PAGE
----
'Soccer School' Cheers Best Football Run

November 16, 2016

By Dean Holzwath
Special for Second Half

HUDSONVILLE – When people mention Hudsonville Unity Christian, the first thing most think about is the unparalleled success the school has experienced in boys and girls soccer.

The two programs have combined to win 14 MHSAA Finals with the girls capturing a remarkable 10 from 2005-2016.

However, another sport at the Ottawa County school is beginning to make a name for itself and gain attention.

The football team collected its first Division 4 Regional title last Friday with a 36-16 victory over Lake Odessa Lakewood.

The Crusaders (10-2) will appear in their first MHSAA Semifinal on Saturday against Grand Rapids Catholic Central (11-1).

This is their Unity Christian’s eighth appearance in the postseason, and their 10 wins thus far is a school record.

“Football is getting more of a notice now,” Unity senior quarterback Mitch Dykstra said. “Soccer has always been good at Unity and always will be, but football is becoming more prominent. It’s good to see.”

Unity’s deepest run in the MHSAA tournament wasn’t necessarily expected, especially after the team dropped two of its last three games to end the regular season.

The Crusaders won a school-record six straight games to open the season, but lost to Zeeland East (12-7) in Week 7 and Ottawa-Kent Conference Green champion Byron Center (40-19) in the regular-season finale.

Unity tied for second in the conference standings.

“We played hard, and in both games we battled,” said the Crusaders’ Craig Tibbe, the only head coach the program has had since its inception in 2003.

“We did some OK things, and took a few positives from that. We played one of the better teams (Byron Center) in the area that last week, but we gave good effort and moved the ball.”  

The postseason started with a 24-6 victory over Three Rivers and a trip to the District Finals, but that’s where most prognosticators thought Unity’s season would end.

The Crusaders clashed with unbeaten Benton Harbor, a team loaded with size, speed and athleticism – and a mismatch in most people’s eyes.

“We were a little nervous about the unknown,” Tibbe said. “How good are they?”

Unity pulled off perhaps one its biggest wins in school history, a 35-34 overtime thriller. The Crusaders were moving on.

“It was a great game, and they were tired when we got home, but what a fun night,” Tibbe said. “They had a lot of skilled athletes, but we hung on and walked out of there with the W. Going forward, that definitely showed them that we could play with these guys. Even though we didn’t have the speed and size, we could go in there and battle.”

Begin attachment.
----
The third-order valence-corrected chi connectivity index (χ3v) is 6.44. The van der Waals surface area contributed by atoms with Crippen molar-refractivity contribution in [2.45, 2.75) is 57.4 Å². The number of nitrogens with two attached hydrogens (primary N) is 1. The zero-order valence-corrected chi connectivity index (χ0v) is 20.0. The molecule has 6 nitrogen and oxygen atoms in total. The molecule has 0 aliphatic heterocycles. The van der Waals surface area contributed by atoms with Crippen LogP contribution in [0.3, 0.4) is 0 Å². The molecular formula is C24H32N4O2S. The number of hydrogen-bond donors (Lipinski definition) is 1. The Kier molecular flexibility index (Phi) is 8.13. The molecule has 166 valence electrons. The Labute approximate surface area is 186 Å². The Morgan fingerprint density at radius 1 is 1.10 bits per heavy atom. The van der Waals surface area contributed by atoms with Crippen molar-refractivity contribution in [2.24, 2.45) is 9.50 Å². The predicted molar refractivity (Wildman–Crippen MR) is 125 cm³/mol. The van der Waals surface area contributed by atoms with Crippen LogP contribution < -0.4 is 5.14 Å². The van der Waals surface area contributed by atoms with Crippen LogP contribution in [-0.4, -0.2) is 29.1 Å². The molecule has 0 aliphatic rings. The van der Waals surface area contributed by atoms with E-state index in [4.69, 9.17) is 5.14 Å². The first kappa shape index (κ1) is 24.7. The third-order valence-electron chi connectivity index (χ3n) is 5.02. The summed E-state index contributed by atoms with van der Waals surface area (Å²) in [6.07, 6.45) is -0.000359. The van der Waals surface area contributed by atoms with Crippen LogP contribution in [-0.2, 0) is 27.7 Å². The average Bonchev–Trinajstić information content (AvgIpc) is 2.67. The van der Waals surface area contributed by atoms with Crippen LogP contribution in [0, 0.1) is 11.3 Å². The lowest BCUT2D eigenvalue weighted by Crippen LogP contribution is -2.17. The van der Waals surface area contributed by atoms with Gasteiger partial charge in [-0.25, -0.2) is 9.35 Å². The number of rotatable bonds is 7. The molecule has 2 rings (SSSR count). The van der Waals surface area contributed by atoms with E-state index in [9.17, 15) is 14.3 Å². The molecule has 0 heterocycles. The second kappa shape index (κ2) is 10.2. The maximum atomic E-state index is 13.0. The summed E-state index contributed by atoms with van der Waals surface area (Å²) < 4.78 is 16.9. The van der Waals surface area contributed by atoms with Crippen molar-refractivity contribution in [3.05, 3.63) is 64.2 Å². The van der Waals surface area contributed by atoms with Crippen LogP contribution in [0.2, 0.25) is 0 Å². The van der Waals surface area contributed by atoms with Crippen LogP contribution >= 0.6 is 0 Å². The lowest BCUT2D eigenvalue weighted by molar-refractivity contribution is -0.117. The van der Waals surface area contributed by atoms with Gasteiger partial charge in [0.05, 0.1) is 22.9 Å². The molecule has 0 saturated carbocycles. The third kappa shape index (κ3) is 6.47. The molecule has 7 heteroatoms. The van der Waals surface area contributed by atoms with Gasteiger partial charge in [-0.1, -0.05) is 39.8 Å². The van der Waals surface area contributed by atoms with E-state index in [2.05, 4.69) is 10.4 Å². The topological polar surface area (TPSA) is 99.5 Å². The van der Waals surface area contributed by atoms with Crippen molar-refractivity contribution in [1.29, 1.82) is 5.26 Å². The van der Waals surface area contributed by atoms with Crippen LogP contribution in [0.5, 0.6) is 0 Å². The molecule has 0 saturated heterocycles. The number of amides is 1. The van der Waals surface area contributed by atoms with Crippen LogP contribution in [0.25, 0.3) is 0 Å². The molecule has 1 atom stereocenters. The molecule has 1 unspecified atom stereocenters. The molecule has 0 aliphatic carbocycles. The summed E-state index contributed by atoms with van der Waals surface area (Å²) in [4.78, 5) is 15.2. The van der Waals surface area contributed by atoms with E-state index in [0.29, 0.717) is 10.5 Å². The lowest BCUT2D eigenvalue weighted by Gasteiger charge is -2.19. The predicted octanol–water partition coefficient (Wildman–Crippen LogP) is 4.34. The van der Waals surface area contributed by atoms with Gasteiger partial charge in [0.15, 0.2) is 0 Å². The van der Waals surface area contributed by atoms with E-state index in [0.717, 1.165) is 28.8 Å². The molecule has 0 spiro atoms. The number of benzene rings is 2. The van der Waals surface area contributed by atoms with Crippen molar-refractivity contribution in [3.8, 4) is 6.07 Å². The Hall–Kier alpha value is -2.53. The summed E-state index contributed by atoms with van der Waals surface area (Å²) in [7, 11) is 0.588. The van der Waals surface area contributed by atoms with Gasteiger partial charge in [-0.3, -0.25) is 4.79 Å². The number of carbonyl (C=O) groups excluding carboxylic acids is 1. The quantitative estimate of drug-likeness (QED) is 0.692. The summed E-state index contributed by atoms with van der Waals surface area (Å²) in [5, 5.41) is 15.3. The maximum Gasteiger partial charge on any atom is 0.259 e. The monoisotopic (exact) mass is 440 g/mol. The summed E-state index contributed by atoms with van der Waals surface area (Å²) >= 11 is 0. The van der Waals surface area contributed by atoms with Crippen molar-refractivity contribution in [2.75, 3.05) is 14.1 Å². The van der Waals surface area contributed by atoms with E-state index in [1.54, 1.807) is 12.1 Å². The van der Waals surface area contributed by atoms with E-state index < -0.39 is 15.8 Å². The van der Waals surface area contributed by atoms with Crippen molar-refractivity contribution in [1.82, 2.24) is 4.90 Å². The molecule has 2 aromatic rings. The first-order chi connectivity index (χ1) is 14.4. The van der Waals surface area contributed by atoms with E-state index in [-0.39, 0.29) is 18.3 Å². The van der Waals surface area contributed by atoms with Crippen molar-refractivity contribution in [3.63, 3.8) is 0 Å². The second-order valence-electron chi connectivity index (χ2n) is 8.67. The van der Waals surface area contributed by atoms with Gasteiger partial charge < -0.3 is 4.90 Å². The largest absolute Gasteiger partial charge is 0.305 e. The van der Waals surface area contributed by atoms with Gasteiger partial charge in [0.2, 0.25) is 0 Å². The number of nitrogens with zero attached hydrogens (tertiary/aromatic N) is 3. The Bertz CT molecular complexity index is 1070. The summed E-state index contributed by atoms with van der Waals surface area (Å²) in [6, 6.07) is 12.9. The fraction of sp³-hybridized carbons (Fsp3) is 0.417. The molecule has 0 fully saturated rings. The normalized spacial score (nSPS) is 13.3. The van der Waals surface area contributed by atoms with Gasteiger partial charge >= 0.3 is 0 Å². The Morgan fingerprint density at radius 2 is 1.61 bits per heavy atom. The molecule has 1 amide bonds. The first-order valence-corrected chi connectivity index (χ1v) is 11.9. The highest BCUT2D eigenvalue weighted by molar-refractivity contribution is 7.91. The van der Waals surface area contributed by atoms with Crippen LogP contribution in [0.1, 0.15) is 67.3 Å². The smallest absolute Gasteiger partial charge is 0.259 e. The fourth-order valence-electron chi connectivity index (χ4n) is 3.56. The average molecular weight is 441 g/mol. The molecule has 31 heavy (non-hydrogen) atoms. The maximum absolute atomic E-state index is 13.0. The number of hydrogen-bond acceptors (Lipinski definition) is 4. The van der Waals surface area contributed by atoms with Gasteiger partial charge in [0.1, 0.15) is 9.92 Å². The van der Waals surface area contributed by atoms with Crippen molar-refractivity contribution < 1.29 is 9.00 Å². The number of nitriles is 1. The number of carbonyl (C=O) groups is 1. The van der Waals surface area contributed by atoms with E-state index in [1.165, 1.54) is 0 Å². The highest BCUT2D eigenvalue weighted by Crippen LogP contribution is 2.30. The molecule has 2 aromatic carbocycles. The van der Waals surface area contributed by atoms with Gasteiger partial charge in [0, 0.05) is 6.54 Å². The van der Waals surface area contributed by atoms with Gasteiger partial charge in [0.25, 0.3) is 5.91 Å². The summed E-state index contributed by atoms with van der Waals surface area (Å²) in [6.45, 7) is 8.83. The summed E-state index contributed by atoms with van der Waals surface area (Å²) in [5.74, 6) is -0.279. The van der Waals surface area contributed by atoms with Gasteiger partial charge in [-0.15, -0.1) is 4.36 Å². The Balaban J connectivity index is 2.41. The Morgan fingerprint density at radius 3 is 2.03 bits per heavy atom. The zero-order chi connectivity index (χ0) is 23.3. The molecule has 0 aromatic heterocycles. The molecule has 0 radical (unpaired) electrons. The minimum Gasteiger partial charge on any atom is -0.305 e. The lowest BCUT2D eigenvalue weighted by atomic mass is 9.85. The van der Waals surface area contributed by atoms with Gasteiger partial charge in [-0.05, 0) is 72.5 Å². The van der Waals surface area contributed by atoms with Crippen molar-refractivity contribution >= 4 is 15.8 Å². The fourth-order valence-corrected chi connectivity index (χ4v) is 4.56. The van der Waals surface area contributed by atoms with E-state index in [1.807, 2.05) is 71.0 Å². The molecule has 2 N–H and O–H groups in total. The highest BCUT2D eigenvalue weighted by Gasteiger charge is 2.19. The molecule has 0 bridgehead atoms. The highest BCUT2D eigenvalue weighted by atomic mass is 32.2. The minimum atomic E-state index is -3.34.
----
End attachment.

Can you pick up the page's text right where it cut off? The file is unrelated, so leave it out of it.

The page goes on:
Last season, Unity possessed one of its better teams. It advanced to the Regional Finals for the first time before succumbing to eventual Division 4 champion Zeeland West.

The Crusaders lost several key starters from that squad, but found capable replacements. Still, Tibbe was unsure how this season would unfold.

“This season has been very special and a lot of fun,” he said. “You just never know from year to year how it’s going to go and these kids have surprised us, but what’s not surprising is how hard they’ve played week in and week out to survive.

“We look at it as why is it this way this year and not other years? We felt like we had a couple teams in the past that were pretty solid, but we ran into eventual state champs early.”

What hasn’t been mentioned is the Crusaders’ lack of numbers and depth. Throughout the season, they’ve dressed only 22 or 23 on the varsity.

Six starters and eight in all, including Dykstra and running backs Parker Scholten, Alec Headley, Austin Shaban and Luke DeGroot, play both offense and defense.  

“They’ve been thrown into the fire and forced to do that when they start in our program,” Tibbe said. “It carries over, and they learn to take a little pride in the fact that this is what we do and we try to do the best we can with it.”

Unity senior tight end/linebacker Cole DeVries said there were doubts as to whether this team could surpass last year’s win total.

“We lost our whole lines, and not a lot of people believed that we could go as far as last year,” he said. “It’s been a journey, but definitely my favorite year. It’s the farthest we’ve ever been at Unity, and we’re making history. We’re doing a lot of things that Unity hasn’t done, and it’s been a blast for me.”

Added Dykstra: “I can’t describe how amazing this season is. No one believed in us, and it has pushed us to strive for greatness and that’s what we’ve done. We’re always undersized, and other teams have more players and athletes, but we work well together and we want to work hard for each other.”

Dean Holzwarth covered primarily high school sports for the Grand Rapids Press and MLive for 16 years and more recently served as sports editor of the Ionia Sentinel and as a sports photojournalist for WZZM. Contact him at[email protected] with story ideas for Allegan, Kent and Ottawa counties.

PHOTOS: (Top) Hudsonville Unity Christian players celebrate during a game this season. (Middle) The Crusaders' Alec Headley (5) finds an opening during the playoff win over Benton Harbor. (Photos by Larry Treece Jr./LTpics.com.)

Record-Setting Viney Gained Lifelong Confidence at Marine City

By Paul Costanzo
Special for MHSAA.com

July 17, 2024

Olivia Viney didn’t have to look far for inspiration while taking on the challenge of applying to veterinary school.

Made In Michigan and Michigan Army National Guard logosThe 2015 Marine City graduate and record-setting placekicker simply drew from her own experience as a high school athlete.